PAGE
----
Do Seller Disclosures Affect Property Values? Buyer Information and the Hedonic Model
AbstractThe hedonic method is widely used to infer the value of environmental amenities that are bundled with real property. The interpretation of hedonic prices as marginal values requires that households are "fully informed."Yet, there is evidence that buyers are often less informed than sellers. A graphical illustration in this study suggests that asymmetric information between buyers and sellers can affect hedonic prices. This intuition is confirmed by a quasi-random experiment that exploits spatial and information discontinuities stemming from a seller disclosure for flood zones. Results suggest a 4% decline in housing prices in flood zones after disclosures commenced.
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Bibliographic InfoArticle provided by University of Wisconsin Press in its journal Land Economics.
Volume (Year): 84 (2008)
Issue (Month): 4 ()
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Web page: http://le.uwpress.org/
Find related papers by JEL classification:
- Q51 - Agricultural and Natural Resource Economics; Environmental and Ecological Economics - - Environmental Economics - - - Valuation of Environmental Effects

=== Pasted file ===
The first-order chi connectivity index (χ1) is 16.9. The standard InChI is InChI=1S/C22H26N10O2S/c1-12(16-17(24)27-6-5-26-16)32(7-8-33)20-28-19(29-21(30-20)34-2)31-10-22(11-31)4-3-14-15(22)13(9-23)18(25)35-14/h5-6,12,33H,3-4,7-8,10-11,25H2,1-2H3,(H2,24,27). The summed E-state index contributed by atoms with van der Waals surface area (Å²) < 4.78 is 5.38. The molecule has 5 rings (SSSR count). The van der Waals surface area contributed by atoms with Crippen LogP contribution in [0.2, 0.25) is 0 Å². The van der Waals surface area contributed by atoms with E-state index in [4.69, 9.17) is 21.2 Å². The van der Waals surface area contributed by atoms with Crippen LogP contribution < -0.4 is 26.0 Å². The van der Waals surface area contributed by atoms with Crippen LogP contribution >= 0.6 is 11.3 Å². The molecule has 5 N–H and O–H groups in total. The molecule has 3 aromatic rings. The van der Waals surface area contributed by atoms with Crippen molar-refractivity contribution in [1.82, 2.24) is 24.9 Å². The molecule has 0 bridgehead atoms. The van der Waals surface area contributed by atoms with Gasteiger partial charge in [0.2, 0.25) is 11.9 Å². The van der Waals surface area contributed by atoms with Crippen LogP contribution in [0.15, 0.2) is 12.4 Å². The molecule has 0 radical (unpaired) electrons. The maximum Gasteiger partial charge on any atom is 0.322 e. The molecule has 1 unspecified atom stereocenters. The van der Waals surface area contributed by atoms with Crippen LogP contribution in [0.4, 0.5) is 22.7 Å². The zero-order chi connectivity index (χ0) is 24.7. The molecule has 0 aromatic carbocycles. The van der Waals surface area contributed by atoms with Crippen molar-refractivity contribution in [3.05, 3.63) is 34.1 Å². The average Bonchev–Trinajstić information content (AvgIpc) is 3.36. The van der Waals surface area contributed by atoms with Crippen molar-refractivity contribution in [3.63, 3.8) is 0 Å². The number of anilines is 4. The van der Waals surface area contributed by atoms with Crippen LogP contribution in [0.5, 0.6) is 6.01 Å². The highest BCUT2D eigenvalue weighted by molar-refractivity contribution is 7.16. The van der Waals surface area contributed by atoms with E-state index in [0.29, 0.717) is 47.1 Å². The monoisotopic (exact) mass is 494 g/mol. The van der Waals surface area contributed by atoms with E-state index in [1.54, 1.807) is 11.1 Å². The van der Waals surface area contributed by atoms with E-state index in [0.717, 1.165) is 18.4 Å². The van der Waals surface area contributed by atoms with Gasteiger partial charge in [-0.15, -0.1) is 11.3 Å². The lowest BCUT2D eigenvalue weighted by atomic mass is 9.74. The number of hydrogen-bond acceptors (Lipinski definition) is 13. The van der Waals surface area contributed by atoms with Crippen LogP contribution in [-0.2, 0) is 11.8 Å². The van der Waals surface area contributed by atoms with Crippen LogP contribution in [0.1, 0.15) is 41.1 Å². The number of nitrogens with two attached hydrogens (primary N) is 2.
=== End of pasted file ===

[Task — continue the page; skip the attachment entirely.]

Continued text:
- R52 - Urban, Rural, Regional, Real Estate, and Transportation Economics - - Regional Government Analysis - - - Land Use and Other Regulations
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- H. Allen Klaiber & V. Kerry Smith, 2009. "Evaluating Rubin's Causal Model for Measuring the Capitalization of Environmental Amenities," NBER Working Papers 14957, National Bureau of Economic Research, Inc.
- Christopher F. Parmeter & Jaren C. Pope, 2012. "Quasi-Experiments and Hedonic Property Value Methods," Working Papers, University of Miami, Department of Economics 2012-7, University of Miami, Department of Economics.
- Gaetano Lisi & Mauro Iacobini, 2012. "Measuring the Housing Price Dispersion in Italy," Economics Bulletin, AccessEcon, vol. 32(1), pages 811-822.
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